Hi Mira, I enjoyed reading your synopsis of Rousseau, throughout the course I’ve seen a lot of ideas repackaged to fit the current context in which the philosopher finds himself. While reading Rousseau, I instantly connected his ideas to the Stoic philosophy of the ancient world, as well as the Protestant work ethic, where all three stress that crap will inevitably hit the fan, but your ability to exert internal control in such situations will dictate whether you truly suffer or end up turning it into a positive. As such, I like the idea of schools teaching self-regulation, grit, perseverance and resilience, but question if it is truly possible to teach these soft skills effectively in such an environment. As well, the trend seems to be moving further and further towards catering the student (and their overbearing parents) rather than let them experience the vicissitudes of life in a somewhat safe manner. As well, I’d like to comment on this specifically, “For a child to reach, to a certain extent, their maximum intellectual potential, they should have a somewhat nurtured and comfortable life devoid of the burdens of socio-economic and health issues.” Although much research posits that socio-economic status does have an impact on student achievement levels, I’d point to the previous 5000+ years of civilizations that have been much worse off compared to the majority of people living in the western world today and that poor home environments are less of an issue in an age of compulsory schooling, the internet and public libraries. And increasingly well-off children are beginning to experience psychologically adverse childhoods in spite of their higher SES. Having said that, to limit the effects of SES, the Brookings Institute has found that the bar is rather low to do so, which is wonderful news as it means children who can achieve just three things, finish high school, get a full-time job and wait until age 21 to get married and have children, are going to put themselves and their future children in a much better position to thrive. Although schools are relatively easy scapegoats, with downright disturbing results from Adverse Childhood Experience studies, I would welcome more criticism of unethical parenting practices within a society where too many children are exposed to male or female genital mutilation, parental divorce and Lord of the Flies daycare environments, which in my view completely destabilizes the inner world of the young child. This would need to be coupled with more of a push in schools to explicitly promote nonviolent communication (to also enhance better mate selection) and peaceful parenting to students thinking about having children. Bringing it back to Rousseau, life is going to present it challenges, but children do not need to be further burdened or harmed unnecessarily by those closest to them, and although schools will play a part, the family unit needs just as much attention if children are to be capable of dealing with future adversities.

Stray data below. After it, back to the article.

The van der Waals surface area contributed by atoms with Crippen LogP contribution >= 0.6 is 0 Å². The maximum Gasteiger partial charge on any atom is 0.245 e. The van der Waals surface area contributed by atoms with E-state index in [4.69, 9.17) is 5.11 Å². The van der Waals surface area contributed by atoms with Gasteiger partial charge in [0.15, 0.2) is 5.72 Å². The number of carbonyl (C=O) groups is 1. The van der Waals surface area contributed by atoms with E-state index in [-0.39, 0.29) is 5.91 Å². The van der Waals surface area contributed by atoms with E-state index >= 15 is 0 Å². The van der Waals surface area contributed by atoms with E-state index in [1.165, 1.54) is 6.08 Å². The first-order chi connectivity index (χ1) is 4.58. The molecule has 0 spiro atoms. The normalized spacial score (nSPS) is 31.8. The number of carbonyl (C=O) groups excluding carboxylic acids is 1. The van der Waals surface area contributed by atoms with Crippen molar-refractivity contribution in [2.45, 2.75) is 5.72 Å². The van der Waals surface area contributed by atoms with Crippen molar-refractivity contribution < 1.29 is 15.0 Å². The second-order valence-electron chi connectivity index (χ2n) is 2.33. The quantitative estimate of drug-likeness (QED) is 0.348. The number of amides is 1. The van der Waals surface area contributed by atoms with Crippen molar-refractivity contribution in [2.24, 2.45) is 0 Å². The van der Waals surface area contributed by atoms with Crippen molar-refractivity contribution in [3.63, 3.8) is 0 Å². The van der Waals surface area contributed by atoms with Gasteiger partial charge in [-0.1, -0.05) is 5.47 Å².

Lauren Gazmin juin 11, 2019, 02:37